G A the

algebras (associative, with identity), A the category of K-modules, U : C

usual underlying. The free commutative algebra functor F U is given by the symmet-

ric algebra construction (symmetrized tensor algebra)

X —X X —X —X

XF = K • X • • ···.

S(2) S(3)

G AT , where T = F U .

We certainly have C

If Λ is a commutative algebra, then

ker G Right Λ-Modules

Λ-Mod = Ab(C , Λ)

([Cartan & Eilenberg (1956), Mac Lane (1963)]) is an equivalence of categories. As in

G Λ must be of the form Λ•M G Λ as a K-module, where

Example 6, a Λ-module Y

G Λ, and have multiplication (»1 , m1 )(»2 , m2 ) = (»1 »2 , »1 m2 +

M is the kernel of Y

m1 »2 ). However since Y is commutative, the bimodule M must be symmetric. We view

M indi¬erently as a right module, left module, or symmetric bimodule, over Λ.

H 1 (Λ, Y )Λ classi¬es K-split commutative algebra extensions of Λ by Y . Such an

G Λ as a K-module, with multiplication

extension must have the form Λ • M

(»1 , m1 )(»2 , m2 ) = (»1 »2 , »1 m2 + m1 »2 + (»1 — »2 )f )

f

G M is a factor set satisfying, in general, whatever identities are needed

where Λ — Λ

in order to make Λ • M into a commutative algebra (such as the symmetry (»1 — »2 )f ) =

(»2 — »1 )f ).

G Λ via projection

Now take Λ = K[x]/(x2 = 0), M = Λ as a Λ-module, Y = Λ•M

as the module, and to heighten the drama let K be a ¬eld. Let f be the factor set

(1 — 1)f = (1 — x)f = (x — 1)f = 0, (x — x)f = 1.

51

TRIPLES, ALGEBRAS AND COHOMOLOGY

G Λ constructed by means of f represents a nonzero element

The extension E = Λ•M

in H 1 (Λ, Y )Λ . (Otherwise there would be an isomorphism

GY

E cc

c

c

c

c in (C , Λ)

c1

Λ

G Λ is split by its zero section » ’ (», 0), which is an algebra map, E GΛ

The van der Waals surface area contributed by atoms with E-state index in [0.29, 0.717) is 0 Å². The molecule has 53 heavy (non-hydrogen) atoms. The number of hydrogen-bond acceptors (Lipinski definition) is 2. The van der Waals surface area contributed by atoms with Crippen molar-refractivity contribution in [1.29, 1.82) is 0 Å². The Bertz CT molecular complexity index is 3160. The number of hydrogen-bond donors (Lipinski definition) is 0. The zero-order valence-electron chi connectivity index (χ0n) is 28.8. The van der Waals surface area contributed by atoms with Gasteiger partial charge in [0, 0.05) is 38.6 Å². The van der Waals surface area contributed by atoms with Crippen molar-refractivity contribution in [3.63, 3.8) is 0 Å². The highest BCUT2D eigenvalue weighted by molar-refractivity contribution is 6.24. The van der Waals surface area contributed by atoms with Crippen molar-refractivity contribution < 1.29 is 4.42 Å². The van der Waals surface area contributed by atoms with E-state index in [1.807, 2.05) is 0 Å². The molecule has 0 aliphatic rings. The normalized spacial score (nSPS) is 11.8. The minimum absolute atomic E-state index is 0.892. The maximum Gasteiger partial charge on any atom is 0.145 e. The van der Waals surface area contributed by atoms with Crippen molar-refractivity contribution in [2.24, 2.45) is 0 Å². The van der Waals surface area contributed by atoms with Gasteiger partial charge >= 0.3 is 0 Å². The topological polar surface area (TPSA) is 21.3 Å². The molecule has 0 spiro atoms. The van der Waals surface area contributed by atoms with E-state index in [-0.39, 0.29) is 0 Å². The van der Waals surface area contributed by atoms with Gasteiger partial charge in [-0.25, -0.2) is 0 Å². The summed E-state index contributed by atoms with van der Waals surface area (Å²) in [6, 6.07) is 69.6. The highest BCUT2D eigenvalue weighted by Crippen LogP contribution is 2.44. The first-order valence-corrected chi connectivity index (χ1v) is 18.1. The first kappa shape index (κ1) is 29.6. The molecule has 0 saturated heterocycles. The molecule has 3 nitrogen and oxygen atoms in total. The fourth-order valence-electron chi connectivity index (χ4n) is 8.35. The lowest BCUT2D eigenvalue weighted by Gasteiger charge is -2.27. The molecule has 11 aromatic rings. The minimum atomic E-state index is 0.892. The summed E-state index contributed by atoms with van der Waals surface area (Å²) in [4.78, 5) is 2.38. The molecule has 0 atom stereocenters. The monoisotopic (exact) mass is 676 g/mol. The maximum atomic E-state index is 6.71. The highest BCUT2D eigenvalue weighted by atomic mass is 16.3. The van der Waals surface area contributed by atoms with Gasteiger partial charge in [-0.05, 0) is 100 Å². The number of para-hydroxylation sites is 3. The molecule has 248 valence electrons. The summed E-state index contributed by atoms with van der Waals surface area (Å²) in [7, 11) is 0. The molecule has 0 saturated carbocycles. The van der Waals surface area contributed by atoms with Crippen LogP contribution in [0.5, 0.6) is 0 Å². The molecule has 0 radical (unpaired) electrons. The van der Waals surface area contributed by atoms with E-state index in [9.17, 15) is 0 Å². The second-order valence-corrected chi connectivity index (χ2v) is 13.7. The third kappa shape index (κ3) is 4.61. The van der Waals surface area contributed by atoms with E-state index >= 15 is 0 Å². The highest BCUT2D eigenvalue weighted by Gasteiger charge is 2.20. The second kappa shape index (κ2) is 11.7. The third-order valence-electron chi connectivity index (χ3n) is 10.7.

Since Y

would also be split by an algebra map. Thanks to the choice of f this is impossible.

Always, in triple cohomology, an extension represents the zero cohomology class ⇐’ it

is inessential, i.e., split in the category of algebras.) Thus we know that H 1 (Λ, Y )Λ = 0.

G Λ, or equivalently its kernel M , is injective in the category of Λ-

However, Y

modules. Indeed, as a Λ-module, M HomK (M, K) (use the obvious 1-1 correspondence

the K-base 1, x of M and the dual base), which proves injectivity, as K is a ¬eld, over

which everything is injective.6 We conclude that triple cohomology need not vanish on

injective coe¬cients.

This example shows that algebra cohomology cannot both classify extensions and be

a derived functor on the module category in the sense of [Cartan & Eilenberg (1956)] or

[Mac Lane (1963)].

Barr also knows an example of a commutative H 2 which fails to vanish on injective

coe¬cients.7 There seems to be no reason why the same thing cannot happen in any

dimension.

If C is tripled over sets, and the ground ring K is not a ¬eld, such examples are even

G Z/2Z, here K = Z, and the kernel is actually

easier to come by. Consider Z/4Z

a vector space over Λ = Z/2Z. Even the relative homological algebra in the module

category does not seem to o¬er much hope (see [Eilenberg & Moore (1965b)], [Heller

(1958)], or [Mac Lane (1963), Chapter IX]).

There is a close relationship between the theories of triples and of sites, or Grothendieck

topologies, which it is beyond the scope of this paper to explore. Using this insight,

one observes that it is possible to write the triple cohomology H n (X, Y ) as a derived

G Ab, where

functor Rn H 0 (X, Y ) in the category of functors (presheaves) (ImG)—

G: AT G AT is the free T-algebra cotriple. This result is analogous to Theorem (3.1)

of [Artin (1962)]. I am indebted to S. U. Chase for showing me this.

EXAMPLE 9. Additive Categories. In additive categories the notion of module simpli-

¬es. Indeed, if B is additive, X ∈ B, we have

ker GB

X-Mod = Ab(B, X)

6

Editors™ note: the proof of injectivity is a little terse. The point is that when R is a K-algebra, then